Yes, but that “general war” was imagined as likely to have its origin in local, ancient national and cultural feuds. The dream of European unity as an antidote to incessant war among small states and sub-states long pre-dates the EU. There are elements of that thinking in the inspirations of Christendom, revolutionary France, Napoleon, socialism, Marxism and even Hitler, who enjoyed much more popularity in pre-war Central Europe than history likes to record. One element of the continuing popular support for the EU in places like Greece despite the painful flaws is the historical memory of the bloody instability of the pre-EU years.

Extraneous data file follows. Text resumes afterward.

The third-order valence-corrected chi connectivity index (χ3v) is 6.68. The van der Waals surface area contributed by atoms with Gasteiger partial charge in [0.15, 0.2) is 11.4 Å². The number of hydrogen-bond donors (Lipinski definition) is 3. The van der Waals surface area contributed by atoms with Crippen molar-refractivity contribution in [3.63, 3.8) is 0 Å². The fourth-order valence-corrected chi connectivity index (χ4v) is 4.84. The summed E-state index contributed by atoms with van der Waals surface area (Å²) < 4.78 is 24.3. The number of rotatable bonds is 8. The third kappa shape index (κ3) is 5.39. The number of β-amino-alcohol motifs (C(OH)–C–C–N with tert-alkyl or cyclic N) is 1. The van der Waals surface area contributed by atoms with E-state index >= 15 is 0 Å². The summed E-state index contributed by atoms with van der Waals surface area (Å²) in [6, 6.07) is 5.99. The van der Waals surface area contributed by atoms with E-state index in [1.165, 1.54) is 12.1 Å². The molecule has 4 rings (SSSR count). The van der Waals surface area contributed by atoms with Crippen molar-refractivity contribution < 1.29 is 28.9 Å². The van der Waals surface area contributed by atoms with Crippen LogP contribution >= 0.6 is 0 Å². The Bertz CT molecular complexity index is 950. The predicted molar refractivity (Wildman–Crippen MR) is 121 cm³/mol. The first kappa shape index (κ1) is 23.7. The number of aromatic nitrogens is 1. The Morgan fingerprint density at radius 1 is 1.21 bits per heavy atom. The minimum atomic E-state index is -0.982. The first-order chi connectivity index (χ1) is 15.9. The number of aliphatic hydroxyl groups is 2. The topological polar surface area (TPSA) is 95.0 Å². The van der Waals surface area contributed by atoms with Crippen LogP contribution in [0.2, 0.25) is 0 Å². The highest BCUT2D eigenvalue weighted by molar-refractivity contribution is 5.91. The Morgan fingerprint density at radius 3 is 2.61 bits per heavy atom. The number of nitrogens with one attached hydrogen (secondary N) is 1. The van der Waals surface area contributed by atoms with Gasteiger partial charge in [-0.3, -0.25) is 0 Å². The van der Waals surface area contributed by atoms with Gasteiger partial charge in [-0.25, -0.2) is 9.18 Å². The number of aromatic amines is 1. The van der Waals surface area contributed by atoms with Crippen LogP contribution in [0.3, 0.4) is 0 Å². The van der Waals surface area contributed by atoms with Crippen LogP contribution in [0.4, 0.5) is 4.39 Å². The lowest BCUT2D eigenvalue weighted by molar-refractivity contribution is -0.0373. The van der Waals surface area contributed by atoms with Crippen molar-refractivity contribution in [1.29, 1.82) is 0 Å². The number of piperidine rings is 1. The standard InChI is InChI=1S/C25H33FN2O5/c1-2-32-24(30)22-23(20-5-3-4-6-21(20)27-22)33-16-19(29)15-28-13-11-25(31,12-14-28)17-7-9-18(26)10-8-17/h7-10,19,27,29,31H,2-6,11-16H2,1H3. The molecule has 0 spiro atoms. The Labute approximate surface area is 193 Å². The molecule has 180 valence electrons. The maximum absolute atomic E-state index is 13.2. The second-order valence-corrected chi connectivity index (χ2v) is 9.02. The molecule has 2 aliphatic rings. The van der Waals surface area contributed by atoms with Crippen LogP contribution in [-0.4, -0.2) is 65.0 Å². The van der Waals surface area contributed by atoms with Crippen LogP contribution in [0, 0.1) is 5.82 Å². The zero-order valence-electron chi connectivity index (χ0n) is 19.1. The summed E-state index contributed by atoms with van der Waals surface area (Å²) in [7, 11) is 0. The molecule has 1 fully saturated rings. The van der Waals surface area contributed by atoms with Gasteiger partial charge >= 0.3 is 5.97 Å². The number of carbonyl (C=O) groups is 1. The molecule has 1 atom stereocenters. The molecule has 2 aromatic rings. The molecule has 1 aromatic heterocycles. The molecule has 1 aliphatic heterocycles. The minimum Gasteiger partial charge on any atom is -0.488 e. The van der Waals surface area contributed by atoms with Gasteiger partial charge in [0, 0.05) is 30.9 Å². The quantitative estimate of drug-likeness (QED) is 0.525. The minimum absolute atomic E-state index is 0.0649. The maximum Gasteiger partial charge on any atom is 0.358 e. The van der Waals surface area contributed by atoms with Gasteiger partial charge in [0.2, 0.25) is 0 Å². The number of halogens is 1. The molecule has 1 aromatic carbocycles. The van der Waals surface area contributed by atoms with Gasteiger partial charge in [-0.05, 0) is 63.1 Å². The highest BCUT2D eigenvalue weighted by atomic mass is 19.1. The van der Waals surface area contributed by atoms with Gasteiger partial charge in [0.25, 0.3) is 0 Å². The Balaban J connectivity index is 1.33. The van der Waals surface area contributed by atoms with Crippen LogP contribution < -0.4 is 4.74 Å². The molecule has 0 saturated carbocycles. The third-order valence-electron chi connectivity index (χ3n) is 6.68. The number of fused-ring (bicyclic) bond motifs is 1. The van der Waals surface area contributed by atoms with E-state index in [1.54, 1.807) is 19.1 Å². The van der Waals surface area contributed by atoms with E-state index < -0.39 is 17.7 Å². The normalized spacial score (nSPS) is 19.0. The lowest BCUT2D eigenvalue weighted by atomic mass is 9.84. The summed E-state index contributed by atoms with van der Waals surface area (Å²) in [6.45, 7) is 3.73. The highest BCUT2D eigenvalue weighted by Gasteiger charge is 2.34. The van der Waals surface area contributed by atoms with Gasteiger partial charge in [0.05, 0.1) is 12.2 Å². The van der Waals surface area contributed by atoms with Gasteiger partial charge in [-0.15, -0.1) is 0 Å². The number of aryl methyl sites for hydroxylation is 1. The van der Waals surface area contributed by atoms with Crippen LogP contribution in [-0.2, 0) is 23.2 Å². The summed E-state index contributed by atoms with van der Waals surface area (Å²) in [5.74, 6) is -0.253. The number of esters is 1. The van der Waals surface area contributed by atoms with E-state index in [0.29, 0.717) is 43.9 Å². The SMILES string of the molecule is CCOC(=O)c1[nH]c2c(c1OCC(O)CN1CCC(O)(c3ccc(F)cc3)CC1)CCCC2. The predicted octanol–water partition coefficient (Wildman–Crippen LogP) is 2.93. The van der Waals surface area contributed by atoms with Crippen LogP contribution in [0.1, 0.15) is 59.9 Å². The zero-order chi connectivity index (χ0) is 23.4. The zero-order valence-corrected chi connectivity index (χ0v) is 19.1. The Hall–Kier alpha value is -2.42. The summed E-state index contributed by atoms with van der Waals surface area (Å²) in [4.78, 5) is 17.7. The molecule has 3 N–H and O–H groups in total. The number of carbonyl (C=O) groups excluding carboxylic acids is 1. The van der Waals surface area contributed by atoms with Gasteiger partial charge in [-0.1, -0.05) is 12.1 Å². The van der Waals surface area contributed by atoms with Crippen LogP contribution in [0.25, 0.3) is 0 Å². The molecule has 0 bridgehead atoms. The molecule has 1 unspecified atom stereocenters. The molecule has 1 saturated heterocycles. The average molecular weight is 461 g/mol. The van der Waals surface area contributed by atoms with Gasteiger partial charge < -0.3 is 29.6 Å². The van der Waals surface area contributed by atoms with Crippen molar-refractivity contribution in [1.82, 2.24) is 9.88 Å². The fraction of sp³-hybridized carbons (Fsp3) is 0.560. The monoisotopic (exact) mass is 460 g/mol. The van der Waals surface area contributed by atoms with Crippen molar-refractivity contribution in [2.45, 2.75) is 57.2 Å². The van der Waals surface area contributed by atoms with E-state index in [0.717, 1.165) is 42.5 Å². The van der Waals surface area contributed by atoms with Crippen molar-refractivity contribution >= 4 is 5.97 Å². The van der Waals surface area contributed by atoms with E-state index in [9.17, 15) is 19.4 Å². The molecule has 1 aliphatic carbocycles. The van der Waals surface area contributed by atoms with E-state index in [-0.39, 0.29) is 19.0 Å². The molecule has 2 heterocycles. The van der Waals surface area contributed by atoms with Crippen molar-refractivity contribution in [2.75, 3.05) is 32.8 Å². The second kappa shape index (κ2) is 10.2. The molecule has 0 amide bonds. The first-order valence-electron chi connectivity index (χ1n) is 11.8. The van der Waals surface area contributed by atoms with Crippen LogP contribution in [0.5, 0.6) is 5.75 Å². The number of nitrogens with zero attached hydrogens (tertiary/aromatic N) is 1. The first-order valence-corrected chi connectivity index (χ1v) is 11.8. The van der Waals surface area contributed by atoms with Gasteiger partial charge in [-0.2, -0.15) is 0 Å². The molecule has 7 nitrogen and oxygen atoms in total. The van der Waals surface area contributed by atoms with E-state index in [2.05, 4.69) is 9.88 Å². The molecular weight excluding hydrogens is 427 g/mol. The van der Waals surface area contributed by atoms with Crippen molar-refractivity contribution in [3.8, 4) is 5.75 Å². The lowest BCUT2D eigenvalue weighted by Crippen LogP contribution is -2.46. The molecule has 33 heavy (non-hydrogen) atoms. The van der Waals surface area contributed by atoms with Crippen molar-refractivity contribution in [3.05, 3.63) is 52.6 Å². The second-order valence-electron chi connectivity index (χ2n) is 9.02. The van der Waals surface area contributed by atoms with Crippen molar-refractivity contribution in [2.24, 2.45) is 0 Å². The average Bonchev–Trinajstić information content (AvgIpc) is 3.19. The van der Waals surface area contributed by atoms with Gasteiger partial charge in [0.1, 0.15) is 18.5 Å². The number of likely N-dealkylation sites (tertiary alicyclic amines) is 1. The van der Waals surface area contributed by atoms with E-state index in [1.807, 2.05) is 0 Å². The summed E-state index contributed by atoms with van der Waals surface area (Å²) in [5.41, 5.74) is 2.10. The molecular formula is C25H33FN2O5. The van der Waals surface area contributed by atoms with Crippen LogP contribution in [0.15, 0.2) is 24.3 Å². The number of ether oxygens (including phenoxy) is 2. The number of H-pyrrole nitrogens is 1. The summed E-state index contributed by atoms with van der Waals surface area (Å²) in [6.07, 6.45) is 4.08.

The tragedy is that, when these dreams run aground, there doesn’t seem to be the kind of empirical resilience that enables them to pause, adjust, re-structure or amend in response to unforeseen realities. The choices are either to blow it all up or press full steam ahead. The dreams are born out of violence and eventually die in violence. They morph into an almost Manichean division between the hope of the future and an oppressive near-serfdom. Look how quickly the Greek crisis descended into rhetoric about punishing or even kicking out Greece, to which the Greeks responded with 19th century, near-martial defiance, as if they were still trying to expel the Turks. It’s hard not to conclude that the fatal flaw in the EU, like past dreams of European unity, is not structural or ideological, it’s that they simply dislike one another too much.